Staunton, May 13 – Over the past 24 hours, the number of new coronavirus infections reported in Russia rose by 10,000 to 242,000, and the number of deaths rose as well, but far more slowly, apparently because the deaths of many victims of the disease are being ascribed to other causes (rbc.ru/society/13/05/2020/5e2fe9459a79479d102bada6, themoscowtimes.com/2020/05/13/60-of-coronavirus-patient-deaths-not-counted-toward-total-moscow-officials-say-a70269 and newtimes.ru/articles/detail/194166).
Meanwhile, doctors are reporting another problem that hitherto has been largely neglected in Russia: Those needing treatment for other diseases, including serious ones like cancer, aren’t getting it in a timely fashion or in sufficient amounts to prevent their problems from becoming significantly worse and possibly resulting in deaths (newsru.com/blog/13may2020/forecast.html).
There were two significant political developments: On the one hand, the Kremlin pushed through the Duma approval of a law allowing distance voting, but it was not able to attract any support beyond the United Russia faction, an indication of growing unhappiness with the executive branch there (newsru.com/blog/13may2020/elections.html).
And on the other, what some are now calling “a parade of municipalities,” some cities are breaking with their federal subject bosses and modifying restrictions on people and businesses during the pandemic, increasing still more diversity and confusion across the country (nakanune.ru/articles/116071/).
Ever more articles are speculating on what Russia and the world will be like after the pandemic. Many of these project the wishes people have now rather than offering a real assessment of the possibilities. But Aleksey Firsov of the Platform Prognostics Center makes an important point that is often neglected (nakanune.ru/articles/116077/).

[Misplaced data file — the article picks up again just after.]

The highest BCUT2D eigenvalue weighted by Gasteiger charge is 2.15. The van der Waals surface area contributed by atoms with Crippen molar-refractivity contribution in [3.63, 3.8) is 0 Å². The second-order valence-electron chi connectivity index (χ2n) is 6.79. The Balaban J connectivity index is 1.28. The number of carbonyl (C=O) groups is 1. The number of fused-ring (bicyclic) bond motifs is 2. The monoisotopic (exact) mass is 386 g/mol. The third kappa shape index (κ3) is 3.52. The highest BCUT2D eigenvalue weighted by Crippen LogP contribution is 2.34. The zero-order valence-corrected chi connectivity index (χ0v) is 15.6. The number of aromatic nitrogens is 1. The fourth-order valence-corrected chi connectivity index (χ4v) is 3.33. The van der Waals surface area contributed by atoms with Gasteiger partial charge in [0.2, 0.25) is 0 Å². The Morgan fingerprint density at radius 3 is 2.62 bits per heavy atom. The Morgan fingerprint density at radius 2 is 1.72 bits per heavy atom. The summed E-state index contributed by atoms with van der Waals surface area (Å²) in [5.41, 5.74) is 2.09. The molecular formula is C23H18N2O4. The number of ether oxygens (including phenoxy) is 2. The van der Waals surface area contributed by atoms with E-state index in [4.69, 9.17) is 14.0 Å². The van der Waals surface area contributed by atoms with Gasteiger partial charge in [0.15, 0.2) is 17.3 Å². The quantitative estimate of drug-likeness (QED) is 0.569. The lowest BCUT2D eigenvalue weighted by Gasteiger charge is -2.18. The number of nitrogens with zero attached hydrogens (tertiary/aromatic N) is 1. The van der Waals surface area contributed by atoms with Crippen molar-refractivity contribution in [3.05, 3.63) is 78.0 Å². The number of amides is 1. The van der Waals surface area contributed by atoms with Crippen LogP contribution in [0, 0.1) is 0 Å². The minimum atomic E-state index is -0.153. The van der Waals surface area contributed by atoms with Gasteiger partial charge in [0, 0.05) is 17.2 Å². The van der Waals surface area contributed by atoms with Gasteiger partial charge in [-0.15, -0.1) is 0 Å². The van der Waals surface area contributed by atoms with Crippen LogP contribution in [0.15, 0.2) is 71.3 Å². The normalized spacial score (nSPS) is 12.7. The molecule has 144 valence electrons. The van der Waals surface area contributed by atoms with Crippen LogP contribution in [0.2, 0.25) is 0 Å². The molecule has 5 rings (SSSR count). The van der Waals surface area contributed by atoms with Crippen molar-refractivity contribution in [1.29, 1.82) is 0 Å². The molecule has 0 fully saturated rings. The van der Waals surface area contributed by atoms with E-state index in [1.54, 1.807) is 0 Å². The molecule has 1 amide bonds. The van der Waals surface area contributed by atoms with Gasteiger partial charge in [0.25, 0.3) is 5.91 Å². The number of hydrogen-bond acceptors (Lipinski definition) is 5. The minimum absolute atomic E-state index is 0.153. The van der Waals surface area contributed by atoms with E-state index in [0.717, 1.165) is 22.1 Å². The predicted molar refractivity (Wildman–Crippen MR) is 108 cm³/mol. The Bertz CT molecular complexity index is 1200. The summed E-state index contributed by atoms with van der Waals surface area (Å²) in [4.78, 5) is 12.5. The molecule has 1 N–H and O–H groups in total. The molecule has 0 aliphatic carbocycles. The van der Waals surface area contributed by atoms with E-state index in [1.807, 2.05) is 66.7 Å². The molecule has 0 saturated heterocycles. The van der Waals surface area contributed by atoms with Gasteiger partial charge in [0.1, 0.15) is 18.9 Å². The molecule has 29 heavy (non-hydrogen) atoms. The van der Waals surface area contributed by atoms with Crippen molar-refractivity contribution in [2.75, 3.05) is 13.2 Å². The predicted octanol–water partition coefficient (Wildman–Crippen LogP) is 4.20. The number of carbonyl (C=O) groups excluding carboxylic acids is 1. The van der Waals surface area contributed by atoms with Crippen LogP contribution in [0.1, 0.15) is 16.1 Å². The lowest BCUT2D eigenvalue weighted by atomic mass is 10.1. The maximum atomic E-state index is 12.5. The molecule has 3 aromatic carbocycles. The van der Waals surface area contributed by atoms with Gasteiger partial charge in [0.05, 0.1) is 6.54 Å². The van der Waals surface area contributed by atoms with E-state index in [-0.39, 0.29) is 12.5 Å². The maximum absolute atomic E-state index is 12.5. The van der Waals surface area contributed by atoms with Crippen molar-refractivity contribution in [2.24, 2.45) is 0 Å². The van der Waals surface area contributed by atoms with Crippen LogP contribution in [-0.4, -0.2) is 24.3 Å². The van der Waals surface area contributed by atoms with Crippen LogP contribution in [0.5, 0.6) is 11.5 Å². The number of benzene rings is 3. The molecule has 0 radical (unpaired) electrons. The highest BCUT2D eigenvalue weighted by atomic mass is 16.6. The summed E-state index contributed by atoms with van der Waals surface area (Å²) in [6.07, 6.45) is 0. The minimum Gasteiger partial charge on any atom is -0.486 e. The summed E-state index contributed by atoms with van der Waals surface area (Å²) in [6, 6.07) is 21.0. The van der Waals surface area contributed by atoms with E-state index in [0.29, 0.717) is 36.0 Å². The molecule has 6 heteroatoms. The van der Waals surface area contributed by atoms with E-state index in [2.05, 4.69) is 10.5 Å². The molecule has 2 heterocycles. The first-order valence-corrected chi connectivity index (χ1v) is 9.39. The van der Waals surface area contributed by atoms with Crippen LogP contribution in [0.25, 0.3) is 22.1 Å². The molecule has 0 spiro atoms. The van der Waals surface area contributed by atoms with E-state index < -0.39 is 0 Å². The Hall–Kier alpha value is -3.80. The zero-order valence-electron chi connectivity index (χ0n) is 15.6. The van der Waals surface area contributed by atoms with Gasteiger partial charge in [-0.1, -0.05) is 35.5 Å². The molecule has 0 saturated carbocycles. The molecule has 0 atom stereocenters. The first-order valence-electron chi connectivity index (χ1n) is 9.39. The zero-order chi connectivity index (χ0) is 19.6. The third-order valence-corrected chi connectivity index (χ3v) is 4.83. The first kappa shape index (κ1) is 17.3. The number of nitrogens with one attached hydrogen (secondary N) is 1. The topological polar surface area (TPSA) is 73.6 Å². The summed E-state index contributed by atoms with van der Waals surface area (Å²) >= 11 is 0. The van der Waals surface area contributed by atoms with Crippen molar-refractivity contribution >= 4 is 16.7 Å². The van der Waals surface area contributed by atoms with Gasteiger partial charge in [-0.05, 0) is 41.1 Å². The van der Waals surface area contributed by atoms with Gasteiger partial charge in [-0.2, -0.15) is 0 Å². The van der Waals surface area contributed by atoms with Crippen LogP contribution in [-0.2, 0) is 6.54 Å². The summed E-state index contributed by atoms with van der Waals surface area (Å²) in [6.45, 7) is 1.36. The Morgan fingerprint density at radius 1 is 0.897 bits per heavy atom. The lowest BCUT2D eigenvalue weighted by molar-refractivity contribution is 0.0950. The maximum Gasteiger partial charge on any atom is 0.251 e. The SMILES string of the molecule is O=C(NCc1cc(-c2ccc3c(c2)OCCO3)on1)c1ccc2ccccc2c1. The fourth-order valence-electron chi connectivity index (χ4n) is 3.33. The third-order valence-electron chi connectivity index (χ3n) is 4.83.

He suggests that the amount of institutional change won’t be that great in the near term but that ever more people will be aware of the fragility of human institutions, something that will increase fears and skepticism but also the willingness of those who are angry to challenge those holding power.
Meanwhile, there were a variety of other developments and reports:
Medical personnel in the regions say that the help Vladimir Putin has promised has not arrived (mariuver.com/2020/05/13/ne-poluch-deneg/
Investigations are continuing into the fake bomb threats to hospitals and airports (dailystorm.ru/rassledovaniya/kto-miniruet-bolnicu-v-kommunarke-i-aeroport-sheremetevo-istoriya-minera-i-osnovnye-versii
· Reflecting the collapse of contributions, Patriarch Kirill has cut the amount the bishoprics are to send into central office by 25 percent (ahilla.ru/patriarh-kirill-sokratil-na-chetvert-otchisleniya-v-patriarhiyu-s-eparhij/).
Some Russians want to lift the accreditation of Western journalists because of their reports about the coronavirus, but the foreign ministry says that this “is not our method” (vedomosti.ru/media/articles/2020/05/13/830180-zhurnalistov-nyt-i-ft-mogut-lishit-akkreditatsii-v-rossii-posle-statei-o-koronaviruse and rbc.ru/politics/13/05/2020/5ebc47939a79472d90ad95ee
Russian medical equipment used in the treatment of coronavirus victims is catching on fire in some places, prompting the US to suspend purchases of it (znak.com/2020-05-13/v_ssha_otkazalis_ot_rossiyskih_apparatov_ivl_posle_pozharov_v_bolnicah